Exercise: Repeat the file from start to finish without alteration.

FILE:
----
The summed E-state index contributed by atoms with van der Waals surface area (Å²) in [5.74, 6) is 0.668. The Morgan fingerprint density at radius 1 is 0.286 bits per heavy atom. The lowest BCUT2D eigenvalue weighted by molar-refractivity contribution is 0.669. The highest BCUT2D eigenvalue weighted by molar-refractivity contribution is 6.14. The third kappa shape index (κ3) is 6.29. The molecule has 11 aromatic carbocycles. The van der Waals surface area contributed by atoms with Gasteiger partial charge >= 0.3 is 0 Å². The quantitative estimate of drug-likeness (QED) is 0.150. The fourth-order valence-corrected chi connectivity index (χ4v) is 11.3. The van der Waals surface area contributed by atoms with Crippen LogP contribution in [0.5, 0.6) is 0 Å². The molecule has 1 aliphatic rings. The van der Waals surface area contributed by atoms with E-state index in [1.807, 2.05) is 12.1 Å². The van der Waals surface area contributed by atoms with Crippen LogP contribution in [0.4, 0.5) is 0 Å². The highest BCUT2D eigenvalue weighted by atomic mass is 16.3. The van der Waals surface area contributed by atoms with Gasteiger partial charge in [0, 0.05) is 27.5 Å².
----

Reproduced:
The summed E-state index contributed by atoms with van der Waals surface area (Å²) in [5.74, 6) is 0.668. The Morgan fingerprint density at radius 1 is 0.286 bits per heavy atom. The lowest BCUT2D eigenvalue weighted by molar-refractivity contribution is 0.669. The highest BCUT2D eigenvalue weighted by molar-refractivity contribution is 6.14. The third kappa shape index (κ3) is 6.29. The molecule has 11 aromatic carbocycles. The van der Waals surface area contributed by atoms with Gasteiger partial charge >= 0.3 is 0 Å². The quantitative estimate of drug-likeness (QED) is 0.150. The fourth-order valence-corrected chi connectivity index (χ4v) is 11.3. The van der Waals surface area contributed by atoms with Crippen LogP contribution in [0.5, 0.6) is 0 Å². The molecule has 1 aliphatic rings. The van der Waals surface area contributed by atoms with E-state index in [1.807, 2.05) is 12.1 Å². The van der Waals surface area contributed by atoms with Crippen LogP contribution in [0.4, 0.5) is 0 Å². The highest BCUT2D eigenvalue weighted by atomic mass is 16.3. The van der Waals surface area contributed by atoms with Gasteiger partial charge in [0, 0.05) is 27.5 Å².